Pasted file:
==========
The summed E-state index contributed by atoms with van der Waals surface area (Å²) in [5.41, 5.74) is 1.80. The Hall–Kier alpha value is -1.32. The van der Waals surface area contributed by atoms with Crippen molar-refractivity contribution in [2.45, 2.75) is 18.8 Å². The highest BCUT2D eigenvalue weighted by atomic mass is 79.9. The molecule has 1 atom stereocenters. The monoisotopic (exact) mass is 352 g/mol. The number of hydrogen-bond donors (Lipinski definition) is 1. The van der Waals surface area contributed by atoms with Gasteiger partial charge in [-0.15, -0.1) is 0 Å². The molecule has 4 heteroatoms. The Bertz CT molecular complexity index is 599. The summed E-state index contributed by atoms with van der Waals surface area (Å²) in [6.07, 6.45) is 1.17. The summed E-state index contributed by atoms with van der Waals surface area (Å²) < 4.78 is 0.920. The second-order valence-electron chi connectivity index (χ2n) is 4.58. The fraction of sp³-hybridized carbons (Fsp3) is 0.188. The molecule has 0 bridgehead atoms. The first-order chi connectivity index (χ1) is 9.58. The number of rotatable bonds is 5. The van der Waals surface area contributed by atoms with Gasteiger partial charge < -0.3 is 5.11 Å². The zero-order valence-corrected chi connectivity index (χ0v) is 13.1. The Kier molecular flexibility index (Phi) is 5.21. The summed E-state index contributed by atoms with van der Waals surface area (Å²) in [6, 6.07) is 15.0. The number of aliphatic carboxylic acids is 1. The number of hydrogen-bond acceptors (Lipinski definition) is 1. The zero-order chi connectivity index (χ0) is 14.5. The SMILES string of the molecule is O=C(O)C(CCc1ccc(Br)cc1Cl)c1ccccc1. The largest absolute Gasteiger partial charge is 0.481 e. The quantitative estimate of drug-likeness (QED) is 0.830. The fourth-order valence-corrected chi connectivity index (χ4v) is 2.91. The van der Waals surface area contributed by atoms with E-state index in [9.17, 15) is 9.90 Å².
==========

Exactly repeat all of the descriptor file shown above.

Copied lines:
The summed E-state index contributed by atoms with van der Waals surface area (Å²) in [5.41, 5.74) is 1.80. The Hall–Kier alpha value is -1.32. The van der Waals surface area contributed by atoms with Crippen molar-refractivity contribution in [2.45, 2.75) is 18.8 Å². The highest BCUT2D eigenvalue weighted by atomic mass is 79.9. The molecule has 1 atom stereocenters. The monoisotopic (exact) mass is 352 g/mol. The number of hydrogen-bond donors (Lipinski definition) is 1. The van der Waals surface area contributed by atoms with Gasteiger partial charge in [-0.15, -0.1) is 0 Å². The molecule has 4 heteroatoms. The Bertz CT molecular complexity index is 599. The summed E-state index contributed by atoms with van der Waals surface area (Å²) in [6.07, 6.45) is 1.17. The summed E-state index contributed by atoms with van der Waals surface area (Å²) < 4.78 is 0.920. The second-order valence-electron chi connectivity index (χ2n) is 4.58. The fraction of sp³-hybridized carbons (Fsp3) is 0.188. The molecule has 0 bridgehead atoms. The first-order chi connectivity index (χ1) is 9.58. The number of rotatable bonds is 5. The van der Waals surface area contributed by atoms with Gasteiger partial charge < -0.3 is 5.11 Å². The zero-order valence-corrected chi connectivity index (χ0v) is 13.1. The Kier molecular flexibility index (Phi) is 5.21. The summed E-state index contributed by atoms with van der Waals surface area (Å²) in [6, 6.07) is 15.0. The number of aliphatic carboxylic acids is 1. The number of hydrogen-bond acceptors (Lipinski definition) is 1. The zero-order chi connectivity index (χ0) is 14.5. The SMILES string of the molecule is O=C(O)C(CCc1ccc(Br)cc1Cl)c1ccccc1. The largest absolute Gasteiger partial charge is 0.481 e. The quantitative estimate of drug-likeness (QED) is 0.830. The fourth-order valence-corrected chi connectivity index (χ4v) is 2.91. The van der Waals surface area contributed by atoms with E-state index in [9.17, 15) is 9.90 Å².